Critical Infrastructure Protection
Domain Knowledge Modeling and Analysis

Project Keywords: Ontology-based Domain Modeling, Critical Infrastructure, Geographical Information System,
Geo-Visualization Methods and Tools

Project Team Members/Collaborators:

Dr. Seok-Won Lee (SIS), Dr. Wei-Ning Xiang (GIS)
Robert McNally (GIS), Deepak Yavagal

Project Description:

A critical infrastructure (CI) is an array of assets and systems that, if disrupted, would threaten national security, economy, public health and safety, and way of life. These include, but are not limited to, utilities, medical facilities, public transportation, telecommunication networks, landmarks, buildings, and public spaces. In recent years, unfortunately, critical infrastructures have become the symbolic targets, as well as the mass casualty opportunities, for terrorist attack. Because of this dual identity of critical infrastructures and the high level of vulnerability they bear, critical infrastructure protection (CIP) has topped the list of priorities in the practice of homeland security planning in the United States. Since the tragic events of September 11th, 2001, CIP drills have become an integral part of every counter-terrorism exercise across the country.

Essential to the practice of CIP planning and drills are two pieces of knowledge. One is about the interactions among different CI components in a public utility system, and the other the relation between the functionality of a public utility system and the interactions among the system’s CI components. More specifically, there is a system of critical infrastructures in every municipality across the country that, along with other infrastructure systems, provides a range of public utilities through the synergetic functions of its individual components. The utility of traffic control in a municipality, for example, is provided by a utility system of at least three CI components—power grid, telecommunication network, and traffic control boxes. The behavior of such a utility system cannot be fully described and thus understood by the behaviors of its CI components. For CIP professionals, a thorough understanding of how individual CI components interact with one another in support of the functionality of a utility system is crucial to the exercises of such tasks as vulnerability assessment, scenario composition, and homeland security drills.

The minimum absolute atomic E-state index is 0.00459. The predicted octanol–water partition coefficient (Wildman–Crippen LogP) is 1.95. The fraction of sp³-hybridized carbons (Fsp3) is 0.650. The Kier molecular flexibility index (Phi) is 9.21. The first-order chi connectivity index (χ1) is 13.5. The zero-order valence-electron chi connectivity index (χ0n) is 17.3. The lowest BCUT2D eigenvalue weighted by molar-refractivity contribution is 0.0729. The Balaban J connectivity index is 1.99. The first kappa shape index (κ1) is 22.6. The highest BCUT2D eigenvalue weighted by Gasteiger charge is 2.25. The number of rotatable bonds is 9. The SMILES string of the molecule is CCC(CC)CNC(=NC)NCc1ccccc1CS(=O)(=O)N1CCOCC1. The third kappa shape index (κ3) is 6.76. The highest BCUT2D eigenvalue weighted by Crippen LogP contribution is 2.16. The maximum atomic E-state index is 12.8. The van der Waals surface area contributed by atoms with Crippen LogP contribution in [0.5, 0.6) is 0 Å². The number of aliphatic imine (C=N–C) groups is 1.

As important as they are, however, the two pieces of knowledge are usually sparse and tacit in nature because both the way a CI system is managed and the way CI information is collected are compartmentalized or segmented. In the above example, each of the three components in the traffic control utility system is usually owned by and managed through power companies, telecommunication companies, and the local transportation department, respectively. It is not in their individual interests to collect information on the interactions among CI components, and on the efficacy of these interactions in relation to the performance of the traffic control system.

In this project, we study an object-oriented method that facilitates CIP professionals’ learning of the interactions among CI components in relation to the functionality of a public utility system. Employing an integrated system of GIS and a generic object modeling tool (GenOM), it represents and visualizes the two pieces of knowledge both geographically and diagrammatically. Both the interactions among different CI components and their effects on the functionality of a utility system can be vividly rendered. Furthermore, the inference engine embedded in GenOM allows CIP professionals to explore various scenarios of utility system failure and their spatial ramifications with “what-if” queries.


Selected Documents/Publications:

McNally, R., Lee, S.W. and Xiang, W-N. Abstract: “An Ontology-based Approach for Representing and Visualizing Interdependencies across Critical Infrastructures” In Proceedings of the 9th International Computers in Urban Planning and Urban Management Conference (CUPUM ’05), June 29 – July 1. University College London.

McNally, R., Lee, S.W., Yavagal, D.S. and Xiang, W-N. “An Ontology-driven Approach to Representing and Visualizing Critical Infrastructure Interdependencies”, In Proceedings of the Auto-Carto 05, A CaGIS Research Symposium, March 18-23, Las Vegas. The Cartography and Geographic Information Society (CaGIS).  2005. 

McNally, R., Lee, S.W., Yavagal, D.S. and Xiang, W-N. Abstract: “An Object-Oriented Method For Representing And Visualizing Interdependencies Across Critical Infrastructure Layers”, Abstract: The 2005 Meeting of The Association of American Geographers (AAG ‘05), 101st AAG Annual Meeting, April 5-9, Denver, Colorado. 2005.

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